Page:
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Tuesday, November 11 12:01 EST

McAfee to Tag and Release Viruses

By Kristian Werner

Cupertino, CA - Tom Smith, Vice President, McAfee Security Response announced "the next generation of security software," with VirusTagging added to its Anti-Virus software. Both the corporate and home editions of the software will incorporate the new technology.

Also existing "Scan and Deliver," users will be able to "Tag and Release" viruses placed in Quarantine. This places a unique tag in the virus's code, and then releases the virus, usually by sending an e-mail to a randomly chosen person in the users Outlook address book.

After the virus has been tagged and released, the program sends the information to McAfee Security Response. Smith stressed that no personally identifiable information was transmitted, only the tag, virus data, and key statistics about the system, such as operating system and applied security patches. The "Tag and Release" option would be enabled by default, but could easily be switched off.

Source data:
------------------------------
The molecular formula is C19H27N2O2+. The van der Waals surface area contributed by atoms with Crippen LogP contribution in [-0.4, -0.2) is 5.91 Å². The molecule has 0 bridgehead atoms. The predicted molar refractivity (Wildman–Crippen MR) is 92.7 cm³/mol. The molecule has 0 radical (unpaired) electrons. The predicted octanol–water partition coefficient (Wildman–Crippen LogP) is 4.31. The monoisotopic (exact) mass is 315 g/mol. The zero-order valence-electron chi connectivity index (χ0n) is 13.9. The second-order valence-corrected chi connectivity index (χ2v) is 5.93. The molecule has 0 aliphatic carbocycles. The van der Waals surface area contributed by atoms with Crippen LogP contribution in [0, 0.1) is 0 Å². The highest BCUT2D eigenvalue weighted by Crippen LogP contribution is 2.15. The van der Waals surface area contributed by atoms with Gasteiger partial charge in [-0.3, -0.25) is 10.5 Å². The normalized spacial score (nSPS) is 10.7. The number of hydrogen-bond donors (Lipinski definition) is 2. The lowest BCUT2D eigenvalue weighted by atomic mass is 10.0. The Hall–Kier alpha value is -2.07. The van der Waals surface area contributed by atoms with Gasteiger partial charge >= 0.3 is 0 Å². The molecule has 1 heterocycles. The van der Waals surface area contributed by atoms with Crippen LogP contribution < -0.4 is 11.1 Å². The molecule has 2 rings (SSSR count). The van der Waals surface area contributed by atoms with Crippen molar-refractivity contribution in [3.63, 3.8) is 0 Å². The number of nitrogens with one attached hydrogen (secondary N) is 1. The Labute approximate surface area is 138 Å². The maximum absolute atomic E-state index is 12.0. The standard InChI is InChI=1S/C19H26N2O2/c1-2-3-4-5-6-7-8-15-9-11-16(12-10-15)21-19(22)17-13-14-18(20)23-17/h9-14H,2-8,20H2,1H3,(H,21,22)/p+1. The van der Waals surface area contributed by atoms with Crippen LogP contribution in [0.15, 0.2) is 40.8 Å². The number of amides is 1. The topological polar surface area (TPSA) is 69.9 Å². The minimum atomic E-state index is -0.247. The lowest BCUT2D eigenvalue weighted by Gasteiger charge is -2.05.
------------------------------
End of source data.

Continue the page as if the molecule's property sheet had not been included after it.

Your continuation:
"The interesting part is when we find a virus that already has a tag," continued Smith. "Then we can find out what he's been up to."

In biology and statistics, the technique is known as "capture - recapture," and is often used to discover the size of a population, for example a species of animal in a particular region. In many ways the virus hunter's job resembles that of the biologist- computer viruses are constantly moving, reproducing, and dying. Hackers could fake tags, or they could be lost. However in other ways their job may be easier, in that tagged viruses are no more or less likely to be caught than others.

So what is wrong with the old-fashioned way of simply removing viruses when they are found? Nothing, said Smith, "but that only solves the problem for a single user, on one computer, with one virus." By identifying how various 'breeds' of viruses spread, it could be determined which reasons contribute to the relative 'success' of certain computer viruses. Smith mentioned operating systems and network topologies as key point of interest, but stressed that this would be a long-term effort.

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ZDNet's Frank Simpson said the idea had some merit, but added the technology is still untested. "Also, it's not a given that consumers will benefit from this," said Simpson. "Let's say Symantec comes up with their own tagging technology. What happens if your Symantec Anti-Virus finds a McAfee-tagged virus? Does it add it's own tag? In that case these viruses are going to grow real fast. Does it remove the competing tag? Hello lawsuit. This could be the browser wars again, only bigger."

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